Sprawling palatial homes, the kind of thing you see in 1980s nuggets that trade in decadence like Dynasty, are gaining popularity in China right alongside the rise in numbers of wealthy industrialists. First tier cities in China have strong luxury residential markets that are showing few signs of slowing down. But once again, the government on the Mainland has imposed restrictions designed to reduce property speculation, particularly in the residential sector. So much so that it’s starting to affect development and investment.
According to research unveiled in mid- September by Knight Frank and Holdways, “Real estate developers continued to adjust their investment strategies by focusing more on the commercial real estate market, in order to lower their exposure to government policy restrictions and maintain stable cash flow. For example, seven commercial sites with a total area of [1.5 million square feet] were sold in Shanghai in the first half of 2012 for a total transaction amount of RMB1.8 billion.”
That may be true, but according to Colliers International, locations such as Beijing and Shanghai don’t have much to fear. “Looking ahead, Colliers expects more new [residential] projects to be launched for lease in the second half of  … For high-end residential sales, both sales volume and prices are expected to increase steadily due to moderate new supply and an optimistic mid to long-term market outlook from investors.”
The Shanghai-based Feizhou Group has just waded into this environment, quite confidently. Located in Huzhou, about 150 kilometres from Shanghai, Le Cove is a 73-property development on the shores of Lake Tai set for completion in mid-2013, designed as a luxury lifestyle property surrounded by natural beauty and indulgent of purchasers’ demands and desires. Le Cove will be a stone’s throw from the Huzhou Taihu Resort area, currently under development, which will incorporate the already completed Sheraton Hotel & Spa. This is all very familiar to investors, but the project itself is something of a novelty in China.
“This is actually quite unique. I’ve been doing this for 18 years and this is one of the few projects like this,” begins Feizhou director David Wong. The predictions by the likes of Colliers and Knight Frank wouldn’t appear to have much impact on Wong’s plans. Le Cove comprises 14 individual lakeside villas, one garden villa, 12 townhouses and 46 semi-detached homes, ranging in size between a whopping 5,500 and a massive 11,800 square feet. Why so big? “We were fairly certain what we wanted to do. Home entertaining is a trend so the brief was drawn to make sure we could cater to that,” explains Wong. “The lakeside villas, if you went into any one of them and you’d walk into a dining room that could easily hold 20. There’s a kitchen and a backup kitchen for catering … Our smallest home is 5,000 square feet. It takes at least that much space to comfortably entertain 12 or 15 people. All the bedrooms have ensuite bathrooms. We were very specific on those details.” All the homes regardless of configuration, feature some degree of outdoor space — a garden, a terrace, a patio — as well as covered garages and maid’s quarters, and many are designed to facilitate private screening rooms, gyms and children’s play rooms.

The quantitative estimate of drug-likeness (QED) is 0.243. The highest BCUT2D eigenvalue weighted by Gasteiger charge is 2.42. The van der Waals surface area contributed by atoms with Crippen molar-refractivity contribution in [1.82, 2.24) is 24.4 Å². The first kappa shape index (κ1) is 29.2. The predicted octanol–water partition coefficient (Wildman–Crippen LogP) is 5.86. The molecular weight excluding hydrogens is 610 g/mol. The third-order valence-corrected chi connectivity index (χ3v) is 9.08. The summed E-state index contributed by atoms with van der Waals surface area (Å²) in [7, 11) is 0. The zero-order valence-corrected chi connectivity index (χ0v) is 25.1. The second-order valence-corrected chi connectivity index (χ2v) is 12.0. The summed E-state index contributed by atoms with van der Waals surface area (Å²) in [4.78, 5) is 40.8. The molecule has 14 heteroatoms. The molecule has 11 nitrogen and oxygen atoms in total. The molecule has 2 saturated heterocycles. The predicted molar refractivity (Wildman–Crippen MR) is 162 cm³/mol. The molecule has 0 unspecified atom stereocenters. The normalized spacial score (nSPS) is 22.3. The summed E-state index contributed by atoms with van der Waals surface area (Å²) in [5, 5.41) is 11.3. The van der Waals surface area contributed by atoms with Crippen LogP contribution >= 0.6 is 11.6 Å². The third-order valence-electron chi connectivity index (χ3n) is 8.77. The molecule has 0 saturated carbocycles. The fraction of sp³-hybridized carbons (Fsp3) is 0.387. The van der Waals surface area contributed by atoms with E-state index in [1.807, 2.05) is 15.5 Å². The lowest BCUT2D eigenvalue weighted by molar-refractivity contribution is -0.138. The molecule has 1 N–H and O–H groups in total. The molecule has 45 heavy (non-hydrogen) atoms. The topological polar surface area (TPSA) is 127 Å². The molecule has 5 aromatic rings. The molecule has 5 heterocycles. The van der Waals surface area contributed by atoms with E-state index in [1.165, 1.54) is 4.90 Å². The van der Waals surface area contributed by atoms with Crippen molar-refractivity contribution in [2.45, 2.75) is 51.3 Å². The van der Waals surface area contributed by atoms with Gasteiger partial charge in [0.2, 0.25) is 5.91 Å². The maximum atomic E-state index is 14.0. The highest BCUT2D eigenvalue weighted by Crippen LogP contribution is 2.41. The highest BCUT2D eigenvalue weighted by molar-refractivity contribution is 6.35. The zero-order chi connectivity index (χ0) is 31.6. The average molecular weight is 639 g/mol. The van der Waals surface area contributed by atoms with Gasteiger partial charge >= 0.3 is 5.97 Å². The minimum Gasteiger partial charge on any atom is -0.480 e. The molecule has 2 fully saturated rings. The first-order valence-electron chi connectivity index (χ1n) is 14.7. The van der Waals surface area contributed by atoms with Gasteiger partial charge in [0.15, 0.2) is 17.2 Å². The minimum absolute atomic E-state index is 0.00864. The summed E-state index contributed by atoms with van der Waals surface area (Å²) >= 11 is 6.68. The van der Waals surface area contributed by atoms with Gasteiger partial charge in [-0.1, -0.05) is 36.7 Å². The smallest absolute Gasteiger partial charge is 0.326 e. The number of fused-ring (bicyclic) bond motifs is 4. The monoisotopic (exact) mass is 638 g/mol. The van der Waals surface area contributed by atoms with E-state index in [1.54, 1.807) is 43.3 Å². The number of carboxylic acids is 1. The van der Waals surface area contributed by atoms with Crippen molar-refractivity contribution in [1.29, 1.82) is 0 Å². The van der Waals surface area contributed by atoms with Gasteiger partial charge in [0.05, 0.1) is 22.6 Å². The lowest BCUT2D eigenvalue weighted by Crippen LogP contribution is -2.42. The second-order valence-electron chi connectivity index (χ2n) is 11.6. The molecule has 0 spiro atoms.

So who’s buying these behemoth homes? Perhaps investors, as, “Continued inflation and the appreciation of the renminbi have made the high-end residential sales market a highly attractive investment channel in recent years. Despite the recent regulations, robust demand underpinned a boost in sales volume of high-end residential properties during the second quarter as compared with the last quarter,” stated Colliers research. Nonetheless, Feizhou and its sales agency, Landscope Christie’s International Real Estate is well aware of potential buyers in Hong Kong, just not for traditional investment purposes. Landscope Christie’s chief executive KS Koh thinks many of Le Cove’s buyers will be end-users not primarily interested in rental returns, which are unlikely to be impressive given the location. “There are two target buyers. The first is the people who are investing in Shanghai and the surrounding areas. These people usually have higher requirements when it comes to entertaining clients and local officials and so on. You can entertain here with golf, yachting, and there’s a Sheraton next door, so you can entertain either in your home or at the hotel,” theorises Koh. “The second group are somehow related to Shanghai. There is a huge proportion of people that are ethnic Shanghainese in Hong Kong and they maintain a presence — relatives and friends — in the area. Those people will buy for themselves or for family.” And at RMB30,000 to 50,000 per square metre, HK$3,300 to 5,500 per square foot, Hongkongers are likely to see good value in Le Cove.
Wong and Co. are working on implementing an owners’ benefits programme with the Sheraton and Feizhou is making final decorating services available to buyers that opt not to do their own interiors, but as a lifestyle investment, Lake Tai itself remains the biggest attraction. On top of that, recent changes in construction regulations make Le Cove the last development able to position itself directly on the lake; any new projects will be compelled to be set back from the water’s edge. The Carringtons wouldn’t like that.